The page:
Everyone knows a sedentary life style, whether as a couch potato, office worker or vehicle operator, is not conducive to good health. If one is ambitious, with enough time he or she will exercise andfocus on the heart, lungs, and/or muscles.
The lymph system needs to be worked also. It is the sewage system for cellular metabolic toxins. Lymph nodes provide antigens for purifying fluids containing anything from allergens to cancer cells. That fluid is called lymph. There is more lymph in your body than blood, but there is no pump for lymph.
If lymph doesn’t move out of small lymph nodes through their ducts into the kidneys and liver, it backs up like a clogged sewer line. Lymph nodes can become infected and you wind up with “swollen glands,” a misnomer. Lymph nodes are not glands.
Anyone who eats and drinks processed food and sodas or alcohol while leading a sedentary lifestyle is stuck with a compromised immune system from lymph that needs to be drained.
Moving your lymph
Surprisingly, in this era of hyper-exercising, many health experts are realizing the importance of walking to move that lymph around. This is not leisurely strolling, but brisk walking. Walking should be done outdoors in as natural a setting as possible with trees, grass, and open fresh air.
The walk should take 20 minutes or more. Four times a week is good enough. Start out as briskly as you can, then move into power walking if possible. Since there are so many lymph nodes in the upper body, armpits, neck and shoulders, arm movement should be more extreme than usual.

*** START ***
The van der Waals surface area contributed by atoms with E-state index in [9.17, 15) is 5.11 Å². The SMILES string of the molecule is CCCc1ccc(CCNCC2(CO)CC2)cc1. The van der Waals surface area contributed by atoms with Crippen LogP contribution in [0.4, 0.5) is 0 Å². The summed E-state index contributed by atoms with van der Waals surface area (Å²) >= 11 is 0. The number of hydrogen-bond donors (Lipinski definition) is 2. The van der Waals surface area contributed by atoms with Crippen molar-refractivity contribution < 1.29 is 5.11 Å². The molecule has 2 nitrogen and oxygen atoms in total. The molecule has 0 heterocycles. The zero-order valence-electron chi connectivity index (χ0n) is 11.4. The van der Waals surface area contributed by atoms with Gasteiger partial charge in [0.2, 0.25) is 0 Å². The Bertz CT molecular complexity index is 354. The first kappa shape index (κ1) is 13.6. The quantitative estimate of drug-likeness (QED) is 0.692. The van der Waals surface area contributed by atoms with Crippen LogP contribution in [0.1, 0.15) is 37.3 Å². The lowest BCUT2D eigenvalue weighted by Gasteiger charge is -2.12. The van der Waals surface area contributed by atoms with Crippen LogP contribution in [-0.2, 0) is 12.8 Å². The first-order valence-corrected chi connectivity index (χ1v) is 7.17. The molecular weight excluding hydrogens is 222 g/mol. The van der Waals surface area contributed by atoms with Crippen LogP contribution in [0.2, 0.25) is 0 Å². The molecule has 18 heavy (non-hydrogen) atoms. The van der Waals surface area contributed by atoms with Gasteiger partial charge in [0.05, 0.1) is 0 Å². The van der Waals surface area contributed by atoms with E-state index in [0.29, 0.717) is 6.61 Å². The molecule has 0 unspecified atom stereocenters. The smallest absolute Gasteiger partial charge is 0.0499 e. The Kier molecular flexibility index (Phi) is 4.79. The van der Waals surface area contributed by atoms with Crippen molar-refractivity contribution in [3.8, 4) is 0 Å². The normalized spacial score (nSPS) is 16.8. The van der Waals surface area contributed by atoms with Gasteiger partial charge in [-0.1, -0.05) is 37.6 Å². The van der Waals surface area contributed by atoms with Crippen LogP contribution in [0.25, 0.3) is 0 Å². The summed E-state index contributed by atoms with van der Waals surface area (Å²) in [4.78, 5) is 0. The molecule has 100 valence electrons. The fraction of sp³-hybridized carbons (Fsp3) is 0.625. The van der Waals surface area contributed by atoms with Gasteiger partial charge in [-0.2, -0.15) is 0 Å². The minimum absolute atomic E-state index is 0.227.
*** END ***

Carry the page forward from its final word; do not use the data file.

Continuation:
This is especially important for women who wear bras and use underarm deodorants containing toxins. Those toxins leech into abundant lymph node areas nearby and just beneath the skin.
Another aspect of walking is that it is a weight bearing activity. Gravity helps move lymph each time one steps briskly with a slight bound to the ground. The sudden stops of each step with your full weight create additional gravitational pulls, which helps pull the lymph downward.
That’s why rebounding works very well for moving lymph. A rebounder can be purchased for as little as $25 US dollars. A rebounder is like a mini-trampoline, around four feet in diameter. It’s close to the ground, so all you do is step up and bounce up and down for 10 to 15 minutes, indoors or outdoors.
Each time you bounce you increase the gravitational pull on your lymph. You’re getting low level “Gs”or increased gravitational pulls similar to what you feel from sudden changes of vehicular speed or carnival rides. With intense walking or rebounding, the “G’s” are in vertical alignment with your body and its lymph system.
Massage that focuses on the upper shoulders, arms, and neck is useful as well. There are massage techniques that focus on lymph drainage. Polarity therapy has specific techniques for moving lymph also.
Dry brushing vigorously on the arms, torso, and legs is also recommended for moving lymph. The brush stroke directions should go from neck and calves to torso.
Herbs to help purify lymph
Herbs and teas can be used to purify the lymph. Cleavers herb is used in many lymph formulas. It can be purchased as an extract or tincture, or as loose herbs to make teas or tinctures. Indigo is another herb suited for detoxifying the lymph system. Some recommend goldenseal and Echinacea as well.
Drinking plenty of pure water is essential with all these recommendations.
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